Is it possible to live in true peace due to a peaceful environment?
I wish. But then I remember Tibet. Or Cyprus. Or really, Palestine for that matter.
However, inner peace can radiate outward to create a welcoming environment.
The Prison Fellowship Reconciliation Village east of Nyamata has aspects of both. The physical land of Rwanda is outstandingly beautiful. Just check out the photos from Kibuye under photography. Doing yoga on my back porch or eating passion fruit on the banana leaf chairs before the sun is fully up makes me feel bad for all of you who can’t experience this as well. Seriously, this land reeks tranquility.
Unfortunately, the history of man on the land does not reflect the same sentiment. Enter the myriad of NGOs out here facilitating forgiveness and repentance.
The Reconciliation Villages are one of the first efforts at facilitating situations where victims and perpetrators can live and work literally side-by-side.
The village I saw currently has 110 homes. It is the second largest of PFR‘s Reconciliation Villages. The villagers come from prisons, widows, women whose husbands are currently in prison (meaning they are charged as some form of master-minding the genocide), children who had no family left and now have a home to call their own. Together, they cultivate the surrounding plots of land, raise six pigs, herds of goats, and 100 cattle. They share these profits and harvests among everyone.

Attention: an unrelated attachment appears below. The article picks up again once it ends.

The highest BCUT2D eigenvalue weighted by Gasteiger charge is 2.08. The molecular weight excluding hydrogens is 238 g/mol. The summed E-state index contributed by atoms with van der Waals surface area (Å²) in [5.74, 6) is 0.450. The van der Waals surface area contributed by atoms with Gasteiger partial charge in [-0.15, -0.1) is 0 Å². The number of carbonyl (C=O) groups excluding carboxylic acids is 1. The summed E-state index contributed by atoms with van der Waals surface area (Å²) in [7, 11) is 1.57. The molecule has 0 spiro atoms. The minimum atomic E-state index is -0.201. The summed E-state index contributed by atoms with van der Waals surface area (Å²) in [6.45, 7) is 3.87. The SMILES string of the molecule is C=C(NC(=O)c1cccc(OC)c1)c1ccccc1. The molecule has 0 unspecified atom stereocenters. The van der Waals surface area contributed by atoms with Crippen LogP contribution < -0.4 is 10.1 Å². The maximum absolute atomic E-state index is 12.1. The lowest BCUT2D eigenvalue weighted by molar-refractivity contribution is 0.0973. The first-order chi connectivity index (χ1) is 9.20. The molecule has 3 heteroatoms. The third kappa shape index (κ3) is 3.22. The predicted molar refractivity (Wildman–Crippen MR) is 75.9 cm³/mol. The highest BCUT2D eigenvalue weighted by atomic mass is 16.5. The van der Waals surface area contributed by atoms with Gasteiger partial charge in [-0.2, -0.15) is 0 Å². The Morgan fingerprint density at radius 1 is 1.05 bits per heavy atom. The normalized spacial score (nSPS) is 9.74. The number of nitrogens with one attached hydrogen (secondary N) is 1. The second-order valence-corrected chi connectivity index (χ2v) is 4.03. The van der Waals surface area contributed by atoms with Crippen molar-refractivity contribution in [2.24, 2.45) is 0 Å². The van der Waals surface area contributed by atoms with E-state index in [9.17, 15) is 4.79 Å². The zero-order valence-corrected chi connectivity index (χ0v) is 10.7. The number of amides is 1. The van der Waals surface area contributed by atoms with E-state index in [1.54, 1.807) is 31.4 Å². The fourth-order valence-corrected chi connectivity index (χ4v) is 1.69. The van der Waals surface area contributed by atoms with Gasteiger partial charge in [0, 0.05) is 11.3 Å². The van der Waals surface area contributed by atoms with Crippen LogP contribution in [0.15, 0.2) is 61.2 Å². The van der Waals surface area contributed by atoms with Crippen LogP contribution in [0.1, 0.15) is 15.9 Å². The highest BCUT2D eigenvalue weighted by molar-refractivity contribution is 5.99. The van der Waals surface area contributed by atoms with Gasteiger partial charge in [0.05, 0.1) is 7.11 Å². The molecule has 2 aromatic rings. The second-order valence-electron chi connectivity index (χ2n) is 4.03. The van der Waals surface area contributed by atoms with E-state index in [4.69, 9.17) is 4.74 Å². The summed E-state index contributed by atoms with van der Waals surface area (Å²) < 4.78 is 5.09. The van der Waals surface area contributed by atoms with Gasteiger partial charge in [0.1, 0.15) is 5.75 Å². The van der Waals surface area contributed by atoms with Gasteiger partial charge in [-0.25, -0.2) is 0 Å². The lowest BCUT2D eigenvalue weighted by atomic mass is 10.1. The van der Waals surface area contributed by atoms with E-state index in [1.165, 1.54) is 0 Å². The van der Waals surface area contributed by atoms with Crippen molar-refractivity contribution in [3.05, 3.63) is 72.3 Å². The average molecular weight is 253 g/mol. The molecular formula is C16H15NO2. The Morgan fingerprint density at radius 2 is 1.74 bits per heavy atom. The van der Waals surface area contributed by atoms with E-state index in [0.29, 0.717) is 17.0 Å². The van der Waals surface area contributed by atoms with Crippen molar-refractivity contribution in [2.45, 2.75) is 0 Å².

Walking the streets of this village was eerily peaceful. Partly due to its remote location, and partly due to the fact that in the middle of the day the majority of residents are out working, this village was dead quiet. It was nice. The sun was out, but not fiercely burning. A gentle breeze blew on the back of my neck, keeping my body comfortably cool. Children chattered in the background, but not in a loud too-many-unruly-children-running-about way. And I walked with my camera past rows of neatly built, identical homes with their bush fences out front.
It was peaceful.
My prayer, is that underneath the cosmetic peace and despite the extreme poverty and close quarters, true peace is growing in the hearts and minds of those intimately affected by the events of 1994.